Man left 'dead on arrival' at hospital after bloody school run roadside battle

Police in Hadrian Road
Police in Hadrian Road

Two men suffered severe injuries during a bloody roadside battle on a morning school run.

Sickened witnesses, including horrified grandparents, parents and children, felt forced to look away when Lee Coleman, 32, and Michael Appleby, 34, inflicted serious wounds on each other using deadly weapons.

Michael Appleby

Michael Appleby

Appleby, who had been armed with a hammer, suffered stab wounds so significant he was dead on arrival at hospital and his life was only saved thanks to the expertise of medics.

Coleman, who carried a "murderous" looking knife to the attack, suffered head wounds from hammer blows that needed stapled.

The fight happened at Hadrian Road next to the A194, the main road in and out of South Shields, at around 9am last November 17 - the morning after Appleby had received a series of threats from Coleman that he would get stabbed during the school run.

Newcastle Crown Court heard Northumbria Police had received two reports on the night before the violence that Coleman was threatening to stab his rival and detailed where and when it would happen.

Lee Coleman

Lee Coleman

Appleby was advised to contact the police again if the threats, via telephone and text, continued, but Coleman was not hunted down or arrested and there was no suggestion made how he could stay safe.

The court heard as a result of the information not being passed on to police superiors and no steps being taken to protect Appleby, an officer was disciplined after the violence.

Judge Philip Kramer said: "A police officer was made aware of the threats to Mr Appleby but gave him the advice he should phone the police if he saw him or if there were further threats.

"I conclude Mr Appleby was left in the position where he as aware violent threats had been made to him by Mr Coleman, was aware Mr Coleman was threatening to stab him on the school run, he was aware the police had been informed to this effect and, as far as he was aware, no steps were to be taken to afford him any protection.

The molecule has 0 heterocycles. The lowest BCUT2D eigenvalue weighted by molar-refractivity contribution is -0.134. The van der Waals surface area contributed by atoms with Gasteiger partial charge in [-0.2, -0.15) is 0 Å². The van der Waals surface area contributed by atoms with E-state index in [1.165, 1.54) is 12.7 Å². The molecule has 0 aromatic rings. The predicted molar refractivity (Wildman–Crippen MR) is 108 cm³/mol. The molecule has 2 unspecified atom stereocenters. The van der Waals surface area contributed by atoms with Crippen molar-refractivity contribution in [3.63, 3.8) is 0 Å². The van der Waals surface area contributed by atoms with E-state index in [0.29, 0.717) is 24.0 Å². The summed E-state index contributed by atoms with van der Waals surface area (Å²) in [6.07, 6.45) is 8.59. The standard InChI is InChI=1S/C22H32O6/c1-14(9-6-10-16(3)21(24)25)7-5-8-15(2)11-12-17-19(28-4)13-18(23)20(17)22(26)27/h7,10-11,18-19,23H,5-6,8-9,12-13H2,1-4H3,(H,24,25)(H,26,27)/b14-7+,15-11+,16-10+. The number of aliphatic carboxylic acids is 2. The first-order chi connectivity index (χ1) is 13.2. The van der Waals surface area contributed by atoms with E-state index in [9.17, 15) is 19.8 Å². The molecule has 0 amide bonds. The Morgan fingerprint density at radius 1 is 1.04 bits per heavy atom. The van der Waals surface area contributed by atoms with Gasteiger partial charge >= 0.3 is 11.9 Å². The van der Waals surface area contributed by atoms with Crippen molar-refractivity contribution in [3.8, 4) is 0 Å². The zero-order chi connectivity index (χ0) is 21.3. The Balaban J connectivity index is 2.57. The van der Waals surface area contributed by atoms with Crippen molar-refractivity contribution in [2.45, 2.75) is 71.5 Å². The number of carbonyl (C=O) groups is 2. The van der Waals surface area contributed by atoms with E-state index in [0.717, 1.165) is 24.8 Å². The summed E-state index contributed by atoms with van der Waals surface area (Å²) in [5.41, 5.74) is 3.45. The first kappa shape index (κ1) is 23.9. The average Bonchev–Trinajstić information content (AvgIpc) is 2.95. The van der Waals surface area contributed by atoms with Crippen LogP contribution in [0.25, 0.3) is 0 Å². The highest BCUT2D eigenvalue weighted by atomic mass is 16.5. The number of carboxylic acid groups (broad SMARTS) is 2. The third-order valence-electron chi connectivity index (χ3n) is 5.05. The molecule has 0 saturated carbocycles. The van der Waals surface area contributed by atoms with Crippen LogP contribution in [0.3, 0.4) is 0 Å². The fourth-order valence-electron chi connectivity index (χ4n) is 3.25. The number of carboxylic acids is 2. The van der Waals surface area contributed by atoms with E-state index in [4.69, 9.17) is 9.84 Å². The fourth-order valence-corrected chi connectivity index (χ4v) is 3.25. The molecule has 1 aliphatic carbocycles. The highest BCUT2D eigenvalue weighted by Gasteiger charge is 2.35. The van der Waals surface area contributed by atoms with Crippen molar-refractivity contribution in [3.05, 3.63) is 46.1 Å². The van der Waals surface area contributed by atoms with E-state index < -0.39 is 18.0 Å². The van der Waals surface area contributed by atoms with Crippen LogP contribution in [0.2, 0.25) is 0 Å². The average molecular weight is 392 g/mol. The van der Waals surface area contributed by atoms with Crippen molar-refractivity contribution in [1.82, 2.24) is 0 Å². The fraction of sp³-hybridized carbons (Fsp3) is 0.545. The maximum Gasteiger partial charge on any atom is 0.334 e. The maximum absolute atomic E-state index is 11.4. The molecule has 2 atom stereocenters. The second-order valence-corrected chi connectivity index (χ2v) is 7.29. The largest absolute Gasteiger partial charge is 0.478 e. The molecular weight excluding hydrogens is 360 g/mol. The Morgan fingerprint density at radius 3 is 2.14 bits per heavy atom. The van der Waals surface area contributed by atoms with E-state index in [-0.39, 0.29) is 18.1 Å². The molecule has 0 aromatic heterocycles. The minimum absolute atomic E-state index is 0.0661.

"Having reported the matter to the police they didn't really give him any information which would lead him to have any sense of security about what was going to happen."

Appleby, of Bideford Gardens. Jarrow, had denied affray and having an offensive weapon but was found guilty by a jury after a trial where he claimed he had been acting in self defence.

He was sentenced to 20 months imprisonment, suspended for 18 months, with a four month night time curfew.

His barrister Richard Herrmann told the court: "Disappointing is the conduct of the police, in the light of two complaints of threats of precisely what ultimately happened to Mr Appleby.

"The handling by the police led to misconduct proceedings against a police officer for failure to property respond and deal with what had been reported."

Mr Herrmann said if the reports had been handled correctly, Coleman would have been the subject of a manhunt and the school run violence could potentially have been avoided completely.

He said Appleby's injuries resulted in him losing a substantial part of his lung, suffering fits, and unable to work.

Mr Herrmann said: "He arrived at hospital effectively dead on arrival, he was operated on for five hours plus, he was in hospital for many weeks."

Coleman, of Beach Road, South Shields, had admitted affray, having an offensive weapon and breaching a restraining order against a previous partner. He was jailed for two years and two months.

Glen Gatland, defending, said Coleman believed Appleby had been "interfering" in his former relationship, which sparked the threats and trouble.

Mr Gatland said Coleman plans to lead a trouble free life after he is released.